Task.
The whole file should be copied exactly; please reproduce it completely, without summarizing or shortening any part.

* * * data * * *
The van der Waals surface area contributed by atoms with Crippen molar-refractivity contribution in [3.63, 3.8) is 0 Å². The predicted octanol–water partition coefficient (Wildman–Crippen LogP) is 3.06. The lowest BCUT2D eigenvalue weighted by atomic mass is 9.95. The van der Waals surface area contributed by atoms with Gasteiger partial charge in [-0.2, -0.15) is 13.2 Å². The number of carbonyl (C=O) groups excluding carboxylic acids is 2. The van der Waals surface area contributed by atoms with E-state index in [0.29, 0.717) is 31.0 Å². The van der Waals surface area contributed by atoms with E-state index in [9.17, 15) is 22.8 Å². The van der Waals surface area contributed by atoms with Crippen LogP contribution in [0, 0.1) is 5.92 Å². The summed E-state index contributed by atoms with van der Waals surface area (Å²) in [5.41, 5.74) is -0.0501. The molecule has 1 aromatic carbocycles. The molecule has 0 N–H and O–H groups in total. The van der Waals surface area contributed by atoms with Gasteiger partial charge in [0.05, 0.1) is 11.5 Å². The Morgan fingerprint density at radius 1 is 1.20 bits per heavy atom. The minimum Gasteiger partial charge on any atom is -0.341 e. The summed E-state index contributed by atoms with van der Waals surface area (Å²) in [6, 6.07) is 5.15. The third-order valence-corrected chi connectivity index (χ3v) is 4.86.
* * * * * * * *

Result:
The van der Waals surface area contributed by atoms with Crippen molar-refractivity contribution in [3.63, 3.8) is 0 Å². The predicted octanol–water partition coefficient (Wildman–Crippen LogP) is 3.06. The lowest BCUT2D eigenvalue weighted by atomic mass is 9.95. The van der Waals surface area contributed by atoms with Gasteiger partial charge in [-0.2, -0.15) is 13.2 Å². The number of carbonyl (C=O) groups excluding carboxylic acids is 2. The van der Waals surface area contributed by atoms with E-state index in [0.29, 0.717) is 31.0 Å². The van der Waals surface area contributed by atoms with E-state index in [9.17, 15) is 22.8 Å². The van der Waals surface area contributed by atoms with Crippen LogP contribution in [0, 0.1) is 5.92 Å². The summed E-state index contributed by atoms with van der Waals surface area (Å²) in [5.41, 5.74) is -0.0501. The molecule has 1 aromatic carbocycles. The molecule has 0 N–H and O–H groups in total. The van der Waals surface area contributed by atoms with Gasteiger partial charge in [0.05, 0.1) is 11.5 Å². The Morgan fingerprint density at radius 1 is 1.20 bits per heavy atom. The minimum Gasteiger partial charge on any atom is -0.341 e. The summed E-state index contributed by atoms with van der Waals surface area (Å²) in [6, 6.07) is 5.15. The third-order valence-corrected chi connectivity index (χ3v) is 4.86.